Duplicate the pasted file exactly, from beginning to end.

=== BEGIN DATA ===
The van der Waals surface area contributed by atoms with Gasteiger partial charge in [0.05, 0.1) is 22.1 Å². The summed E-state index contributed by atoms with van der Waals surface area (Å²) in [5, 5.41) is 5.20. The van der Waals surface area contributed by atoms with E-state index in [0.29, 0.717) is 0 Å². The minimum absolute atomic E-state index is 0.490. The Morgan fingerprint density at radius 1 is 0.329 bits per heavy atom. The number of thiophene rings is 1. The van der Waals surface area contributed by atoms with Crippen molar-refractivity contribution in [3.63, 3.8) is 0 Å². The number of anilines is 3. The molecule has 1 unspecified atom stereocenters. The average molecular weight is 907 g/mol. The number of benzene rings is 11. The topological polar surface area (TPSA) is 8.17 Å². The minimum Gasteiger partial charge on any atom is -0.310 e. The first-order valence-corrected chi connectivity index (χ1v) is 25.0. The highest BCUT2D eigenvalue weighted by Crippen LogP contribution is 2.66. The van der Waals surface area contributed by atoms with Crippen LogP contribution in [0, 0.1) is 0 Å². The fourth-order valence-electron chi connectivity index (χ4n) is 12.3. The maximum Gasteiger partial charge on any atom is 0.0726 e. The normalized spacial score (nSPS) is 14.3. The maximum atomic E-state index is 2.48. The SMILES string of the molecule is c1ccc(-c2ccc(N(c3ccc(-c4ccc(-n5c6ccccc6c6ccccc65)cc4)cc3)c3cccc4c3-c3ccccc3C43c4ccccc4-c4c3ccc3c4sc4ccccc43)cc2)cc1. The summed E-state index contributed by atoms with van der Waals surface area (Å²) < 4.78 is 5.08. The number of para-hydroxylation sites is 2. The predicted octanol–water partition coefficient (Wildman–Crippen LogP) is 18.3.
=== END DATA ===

The van der Waals surface area contributed by atoms with Gasteiger partial charge in [0.05, 0.1) is 22.1 Å². The summed E-state index contributed by atoms with van der Waals surface area (Å²) in [5, 5.41) is 5.20. The van der Waals surface area contributed by atoms with E-state index in [0.29, 0.717) is 0 Å². The minimum absolute atomic E-state index is 0.490. The Morgan fingerprint density at radius 1 is 0.329 bits per heavy atom. The number of thiophene rings is 1. The van der Waals surface area contributed by atoms with Crippen molar-refractivity contribution in [3.63, 3.8) is 0 Å². The number of anilines is 3. The molecule has 1 unspecified atom stereocenters. The average molecular weight is 907 g/mol. The number of benzene rings is 11. The topological polar surface area (TPSA) is 8.17 Å². The minimum Gasteiger partial charge on any atom is -0.310 e. The first-order valence-corrected chi connectivity index (χ1v) is 25.0. The highest BCUT2D eigenvalue weighted by Crippen LogP contribution is 2.66. The van der Waals surface area contributed by atoms with Crippen LogP contribution in [0, 0.1) is 0 Å². The fourth-order valence-electron chi connectivity index (χ4n) is 12.3. The maximum Gasteiger partial charge on any atom is 0.0726 e. The normalized spacial score (nSPS) is 14.3. The maximum atomic E-state index is 2.48. The SMILES string of the molecule is c1ccc(-c2ccc(N(c3ccc(-c4ccc(-n5c6ccccc6c6ccccc65)cc4)cc3)c3cccc4c3-c3ccccc3C43c4ccccc4-c4c3ccc3c4sc4ccccc43)cc2)cc1. The summed E-state index contributed by atoms with van der Waals surface area (Å²) < 4.78 is 5.08. The number of para-hydroxylation sites is 2. The predicted octanol–water partition coefficient (Wildman–Crippen LogP) is 18.3.